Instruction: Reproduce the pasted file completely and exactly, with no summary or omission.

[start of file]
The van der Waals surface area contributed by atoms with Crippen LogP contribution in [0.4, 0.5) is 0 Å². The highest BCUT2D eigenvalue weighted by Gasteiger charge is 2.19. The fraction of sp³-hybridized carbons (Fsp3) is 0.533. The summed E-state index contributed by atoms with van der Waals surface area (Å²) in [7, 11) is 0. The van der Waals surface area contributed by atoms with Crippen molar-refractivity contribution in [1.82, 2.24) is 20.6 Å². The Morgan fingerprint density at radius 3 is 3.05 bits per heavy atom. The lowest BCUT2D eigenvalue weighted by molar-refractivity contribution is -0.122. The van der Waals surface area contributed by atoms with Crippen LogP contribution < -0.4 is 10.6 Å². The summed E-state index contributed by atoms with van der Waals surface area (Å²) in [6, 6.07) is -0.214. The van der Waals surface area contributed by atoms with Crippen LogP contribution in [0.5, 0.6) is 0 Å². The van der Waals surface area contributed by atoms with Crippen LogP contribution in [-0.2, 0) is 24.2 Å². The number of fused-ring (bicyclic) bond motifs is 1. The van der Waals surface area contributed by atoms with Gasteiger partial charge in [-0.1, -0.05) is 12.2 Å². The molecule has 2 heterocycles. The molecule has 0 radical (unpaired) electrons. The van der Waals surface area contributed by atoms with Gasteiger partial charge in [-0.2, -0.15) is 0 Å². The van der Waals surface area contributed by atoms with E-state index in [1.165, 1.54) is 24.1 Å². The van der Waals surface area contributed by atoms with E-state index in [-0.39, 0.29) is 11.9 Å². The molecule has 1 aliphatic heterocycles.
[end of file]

The van der Waals surface area contributed by atoms with Crippen LogP contribution in [0.4, 0.5) is 0 Å². The highest BCUT2D eigenvalue weighted by Gasteiger charge is 2.19. The fraction of sp³-hybridized carbons (Fsp3) is 0.533. The summed E-state index contributed by atoms with van der Waals surface area (Å²) in [7, 11) is 0. The van der Waals surface area contributed by atoms with Crippen molar-refractivity contribution in [1.82, 2.24) is 20.6 Å². The Morgan fingerprint density at radius 3 is 3.05 bits per heavy atom. The lowest BCUT2D eigenvalue weighted by molar-refractivity contribution is -0.122. The van der Waals surface area contributed by atoms with Crippen LogP contribution < -0.4 is 10.6 Å². The summed E-state index contributed by atoms with van der Waals surface area (Å²) in [6, 6.07) is -0.214. The van der Waals surface area contributed by atoms with Crippen LogP contribution in [0.5, 0.6) is 0 Å². The van der Waals surface area contributed by atoms with Crippen LogP contribution in [-0.2, 0) is 24.2 Å². The number of fused-ring (bicyclic) bond motifs is 1. The van der Waals surface area contributed by atoms with Gasteiger partial charge in [-0.1, -0.05) is 12.2 Å². The molecule has 2 heterocycles. The molecule has 0 radical (unpaired) electrons. The van der Waals surface area contributed by atoms with Gasteiger partial charge in [-0.2, -0.15) is 0 Å². The van der Waals surface area contributed by atoms with E-state index in [1.165, 1.54) is 24.1 Å². The van der Waals surface area contributed by atoms with E-state index in [-0.39, 0.29) is 11.9 Å². The molecule has 1 aliphatic heterocycles.